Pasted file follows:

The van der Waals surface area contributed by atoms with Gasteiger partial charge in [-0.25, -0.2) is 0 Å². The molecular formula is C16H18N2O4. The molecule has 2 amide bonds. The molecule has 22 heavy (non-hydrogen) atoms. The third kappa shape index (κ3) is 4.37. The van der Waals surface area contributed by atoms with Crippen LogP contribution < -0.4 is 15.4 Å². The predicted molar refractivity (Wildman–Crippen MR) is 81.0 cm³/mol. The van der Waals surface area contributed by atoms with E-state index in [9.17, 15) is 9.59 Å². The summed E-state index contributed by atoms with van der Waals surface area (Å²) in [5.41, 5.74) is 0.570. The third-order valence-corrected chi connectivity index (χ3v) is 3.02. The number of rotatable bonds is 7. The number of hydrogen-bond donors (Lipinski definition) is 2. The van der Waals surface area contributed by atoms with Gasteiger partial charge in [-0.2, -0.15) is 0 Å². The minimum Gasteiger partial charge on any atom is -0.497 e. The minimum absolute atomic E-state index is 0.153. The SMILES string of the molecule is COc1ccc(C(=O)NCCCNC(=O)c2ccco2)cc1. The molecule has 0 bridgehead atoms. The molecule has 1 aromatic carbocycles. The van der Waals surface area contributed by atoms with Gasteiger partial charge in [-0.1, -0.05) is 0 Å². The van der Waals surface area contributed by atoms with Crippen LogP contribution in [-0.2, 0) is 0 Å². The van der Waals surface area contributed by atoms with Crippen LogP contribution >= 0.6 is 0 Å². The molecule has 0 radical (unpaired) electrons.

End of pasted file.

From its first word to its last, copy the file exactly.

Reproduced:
The van der Waals surface area contributed by atoms with Gasteiger partial charge in [-0.25, -0.2) is 0 Å². The molecular formula is C16H18N2O4. The molecule has 2 amide bonds. The molecule has 22 heavy (non-hydrogen) atoms. The third kappa shape index (κ3) is 4.37. The van der Waals surface area contributed by atoms with Crippen LogP contribution < -0.4 is 15.4 Å². The predicted molar refractivity (Wildman–Crippen MR) is 81.0 cm³/mol. The van der Waals surface area contributed by atoms with E-state index in [9.17, 15) is 9.59 Å². The summed E-state index contributed by atoms with van der Waals surface area (Å²) in [5.41, 5.74) is 0.570. The third-order valence-corrected chi connectivity index (χ3v) is 3.02. The number of rotatable bonds is 7. The number of hydrogen-bond donors (Lipinski definition) is 2. The van der Waals surface area contributed by atoms with Gasteiger partial charge in [-0.2, -0.15) is 0 Å². The minimum Gasteiger partial charge on any atom is -0.497 e. The minimum absolute atomic E-state index is 0.153. The SMILES string of the molecule is COc1ccc(C(=O)NCCCNC(=O)c2ccco2)cc1. The molecule has 0 bridgehead atoms. The molecule has 1 aromatic carbocycles. The van der Waals surface area contributed by atoms with Gasteiger partial charge in [-0.1, -0.05) is 0 Å². The van der Waals surface area contributed by atoms with Crippen LogP contribution in [-0.2, 0) is 0 Å². The van der Waals surface area contributed by atoms with Crippen LogP contribution >= 0.6 is 0 Å². The molecule has 0 radical (unpaired) electrons.